This past week's market information is provided as a courtesy to our customers and is not indicative of, nor should be relied upon, as representative of future transactions.


Energy Management

5 Tips for Spring Cleaning and Energy Savings

Get ready for spring with these tips designed to keep your energy use sustainable and efficient

 

Spring is officially here and it’s the perfect time to tidy up both indoor and outdoor living spaces. Spring can also be a great time to consider additional steps to make your home or business more sustainable and energy efficient.

Here are five tips for saving energy and making your business more sustainable:

  1. Install window treatments – When sunlight beams into your windows, it can increase the temperature of your living space. Energy-efficient window treatments such as shades and blinds reflect the heat and make the space cooler, helping to reduce energy consumption. 
  2. Have heating/cooling systems serviced – Routinely replacing air filters and having your HVAC system serviced can lower your home’s energy consumption by up to 15 percent.
  3. Utilize a programmable thermostat – As the temperature rises, setting the temperature higher when you’re not at home on warmer days can reduce energy costs by 10 percent.
  4. Seal air leaks – Drafts from open windows or doors keep air flowing in and out of your home, which could impact your energy costs.
  5. Consider wind energy – Wind energy is a clean energy source that is environmentally friendly and cost effective. It requires no equipment installation and is billed directly on your current electric utility bill.

These simple adjustments can make a difference in your energy consumption and, ultimately, how much your home or business pays each month. For help meeting your sustainability goals, becoming more energy efficient or  learning more about the latest renewable energy solutions for your home or business, visit wglenergy.com or call 1-844-4ASK-WGL to speak with one of our energy experts.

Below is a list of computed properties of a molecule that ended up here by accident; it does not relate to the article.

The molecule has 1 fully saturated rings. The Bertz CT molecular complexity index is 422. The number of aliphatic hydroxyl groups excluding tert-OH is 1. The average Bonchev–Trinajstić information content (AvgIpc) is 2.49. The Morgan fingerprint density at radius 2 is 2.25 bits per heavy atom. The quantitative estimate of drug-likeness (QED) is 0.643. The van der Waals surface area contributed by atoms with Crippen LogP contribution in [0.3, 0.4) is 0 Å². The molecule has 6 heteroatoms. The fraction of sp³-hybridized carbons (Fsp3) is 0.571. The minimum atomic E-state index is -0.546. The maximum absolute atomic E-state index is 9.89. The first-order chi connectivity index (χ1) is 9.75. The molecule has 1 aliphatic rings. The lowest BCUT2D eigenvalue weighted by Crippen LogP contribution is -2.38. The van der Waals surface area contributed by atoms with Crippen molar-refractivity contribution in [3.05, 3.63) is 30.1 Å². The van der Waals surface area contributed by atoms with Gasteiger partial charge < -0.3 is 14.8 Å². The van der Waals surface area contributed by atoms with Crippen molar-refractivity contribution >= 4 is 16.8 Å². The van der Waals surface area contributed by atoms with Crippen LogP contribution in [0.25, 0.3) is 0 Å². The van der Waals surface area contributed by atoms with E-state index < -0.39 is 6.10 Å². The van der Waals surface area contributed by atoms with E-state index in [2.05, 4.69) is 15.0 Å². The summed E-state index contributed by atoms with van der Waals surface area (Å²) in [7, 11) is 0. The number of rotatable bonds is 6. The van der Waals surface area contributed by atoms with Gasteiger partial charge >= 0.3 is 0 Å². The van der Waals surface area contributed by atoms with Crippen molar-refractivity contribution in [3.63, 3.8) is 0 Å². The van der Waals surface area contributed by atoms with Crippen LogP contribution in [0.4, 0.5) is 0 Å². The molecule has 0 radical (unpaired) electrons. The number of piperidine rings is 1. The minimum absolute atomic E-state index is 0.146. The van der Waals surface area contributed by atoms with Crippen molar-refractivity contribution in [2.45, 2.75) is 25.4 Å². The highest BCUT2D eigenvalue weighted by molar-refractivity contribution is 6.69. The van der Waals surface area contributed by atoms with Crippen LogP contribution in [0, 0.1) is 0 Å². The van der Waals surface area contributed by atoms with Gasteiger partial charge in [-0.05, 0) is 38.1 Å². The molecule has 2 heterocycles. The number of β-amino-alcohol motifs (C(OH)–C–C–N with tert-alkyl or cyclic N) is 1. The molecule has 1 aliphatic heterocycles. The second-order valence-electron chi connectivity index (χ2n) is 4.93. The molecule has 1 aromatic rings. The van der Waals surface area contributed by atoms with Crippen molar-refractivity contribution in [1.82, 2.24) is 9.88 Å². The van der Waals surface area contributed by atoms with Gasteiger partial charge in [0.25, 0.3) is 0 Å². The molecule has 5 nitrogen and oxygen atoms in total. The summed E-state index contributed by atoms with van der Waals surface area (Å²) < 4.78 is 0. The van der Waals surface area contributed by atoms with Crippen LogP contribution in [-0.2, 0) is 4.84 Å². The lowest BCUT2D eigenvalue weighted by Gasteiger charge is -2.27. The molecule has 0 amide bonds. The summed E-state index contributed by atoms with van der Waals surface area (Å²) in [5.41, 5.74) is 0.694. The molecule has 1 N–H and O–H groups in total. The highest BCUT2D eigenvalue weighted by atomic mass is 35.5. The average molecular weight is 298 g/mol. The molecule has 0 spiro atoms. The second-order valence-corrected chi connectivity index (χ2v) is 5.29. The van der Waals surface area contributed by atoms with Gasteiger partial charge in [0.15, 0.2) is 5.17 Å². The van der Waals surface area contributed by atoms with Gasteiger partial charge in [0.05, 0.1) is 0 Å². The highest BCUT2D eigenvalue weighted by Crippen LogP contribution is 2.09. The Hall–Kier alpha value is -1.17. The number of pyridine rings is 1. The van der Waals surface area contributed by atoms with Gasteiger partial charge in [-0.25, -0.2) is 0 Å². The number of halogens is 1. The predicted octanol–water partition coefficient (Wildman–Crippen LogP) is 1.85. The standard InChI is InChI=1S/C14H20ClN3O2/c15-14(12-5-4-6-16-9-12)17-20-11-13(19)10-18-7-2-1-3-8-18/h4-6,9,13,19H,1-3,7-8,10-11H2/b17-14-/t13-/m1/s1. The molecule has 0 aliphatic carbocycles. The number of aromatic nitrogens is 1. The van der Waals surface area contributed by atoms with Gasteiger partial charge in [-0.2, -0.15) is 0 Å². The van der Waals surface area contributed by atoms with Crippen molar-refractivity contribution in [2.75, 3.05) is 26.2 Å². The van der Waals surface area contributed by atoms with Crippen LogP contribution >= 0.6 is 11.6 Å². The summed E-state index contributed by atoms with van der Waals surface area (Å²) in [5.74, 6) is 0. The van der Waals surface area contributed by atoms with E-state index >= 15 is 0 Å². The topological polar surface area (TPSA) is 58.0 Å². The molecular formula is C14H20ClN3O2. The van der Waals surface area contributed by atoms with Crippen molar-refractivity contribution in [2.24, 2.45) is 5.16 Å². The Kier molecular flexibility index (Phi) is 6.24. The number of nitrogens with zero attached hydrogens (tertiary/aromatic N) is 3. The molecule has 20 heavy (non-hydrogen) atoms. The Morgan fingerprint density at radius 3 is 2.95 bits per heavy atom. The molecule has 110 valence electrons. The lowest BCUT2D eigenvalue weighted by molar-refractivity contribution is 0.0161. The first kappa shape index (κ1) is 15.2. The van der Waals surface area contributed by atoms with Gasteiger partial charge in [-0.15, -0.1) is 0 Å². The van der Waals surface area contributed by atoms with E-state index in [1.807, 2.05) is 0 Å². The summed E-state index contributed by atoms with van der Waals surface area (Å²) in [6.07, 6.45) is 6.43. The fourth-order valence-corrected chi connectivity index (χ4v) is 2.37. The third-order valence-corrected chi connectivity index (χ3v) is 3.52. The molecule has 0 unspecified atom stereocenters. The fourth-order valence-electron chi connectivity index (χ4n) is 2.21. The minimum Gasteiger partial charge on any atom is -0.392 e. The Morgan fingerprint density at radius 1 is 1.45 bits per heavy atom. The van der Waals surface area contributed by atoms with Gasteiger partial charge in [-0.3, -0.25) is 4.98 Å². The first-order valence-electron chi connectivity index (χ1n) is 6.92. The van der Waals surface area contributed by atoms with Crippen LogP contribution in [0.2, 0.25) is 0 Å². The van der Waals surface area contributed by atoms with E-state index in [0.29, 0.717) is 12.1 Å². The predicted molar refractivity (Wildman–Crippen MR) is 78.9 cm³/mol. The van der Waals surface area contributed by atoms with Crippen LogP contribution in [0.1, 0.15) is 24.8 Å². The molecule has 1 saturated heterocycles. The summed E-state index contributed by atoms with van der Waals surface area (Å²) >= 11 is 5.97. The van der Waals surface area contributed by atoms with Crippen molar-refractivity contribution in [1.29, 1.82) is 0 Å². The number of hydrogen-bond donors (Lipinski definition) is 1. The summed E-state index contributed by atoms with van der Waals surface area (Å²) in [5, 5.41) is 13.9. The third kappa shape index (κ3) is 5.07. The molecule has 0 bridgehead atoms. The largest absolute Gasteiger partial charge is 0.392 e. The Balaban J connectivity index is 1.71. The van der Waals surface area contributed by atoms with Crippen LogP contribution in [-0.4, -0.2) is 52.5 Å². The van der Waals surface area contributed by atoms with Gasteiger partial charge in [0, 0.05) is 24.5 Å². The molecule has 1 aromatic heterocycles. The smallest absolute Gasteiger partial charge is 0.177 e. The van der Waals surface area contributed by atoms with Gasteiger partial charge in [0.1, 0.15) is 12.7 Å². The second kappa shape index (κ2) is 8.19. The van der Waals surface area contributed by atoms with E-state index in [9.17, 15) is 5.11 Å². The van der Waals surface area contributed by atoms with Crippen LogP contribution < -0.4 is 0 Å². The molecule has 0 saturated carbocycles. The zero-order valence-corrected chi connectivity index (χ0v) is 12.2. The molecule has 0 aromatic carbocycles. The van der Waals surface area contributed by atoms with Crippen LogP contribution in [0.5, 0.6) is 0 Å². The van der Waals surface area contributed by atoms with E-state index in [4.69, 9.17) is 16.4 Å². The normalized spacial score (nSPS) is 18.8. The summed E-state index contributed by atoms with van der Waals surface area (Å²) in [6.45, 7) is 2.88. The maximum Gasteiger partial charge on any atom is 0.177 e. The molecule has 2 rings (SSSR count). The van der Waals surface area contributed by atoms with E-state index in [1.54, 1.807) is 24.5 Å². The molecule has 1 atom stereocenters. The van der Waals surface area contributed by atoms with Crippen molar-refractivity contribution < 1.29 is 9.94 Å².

Sources:
Lester, P. (2015, March 20). 10 Energy Saving Tips for Spring. Retrieved March 15, 2019, from https://www.energy.gov/articles/10-energy-saving-tips-spring

Dolce, C. (2019, February 26). 5 Reasons Spring Is the Most Dynamic Weather Season. Retrieved March 20, 2019, from https://weather.com/news/news/2019-02-26-spring-weather-tornadoes-flooding-heavy-snow-temperature-changes


Weather

Local Heating Degree Days*

 


Washington, D.C. Area Heating Degrees Days* 

 

Oct - 18

Nov - 18

Dec - 18

Jan- 18

Feb - 18

 Mar - 19

 Actual

195.5 

555.5 

 671.5

864

641

 

 Normal

196

465 

 758

864

715

 

 Departure from Normal

 0%

19% 

         -11%

0%

-10%

 

 Neutral

 Colder

Warmer 

Normal

Warmer

 

*Heating degree day (HDD) data is for the Washington, D.C. area and is calculated by comparing the day’s average temperature to a 65-degree baseline. If the day’s average temperature is above 65, there are no heating degree days that day. If the day’s average temperature is less than 65 degrees, then subtract that average temperature from 65 to find the number of heating degree days.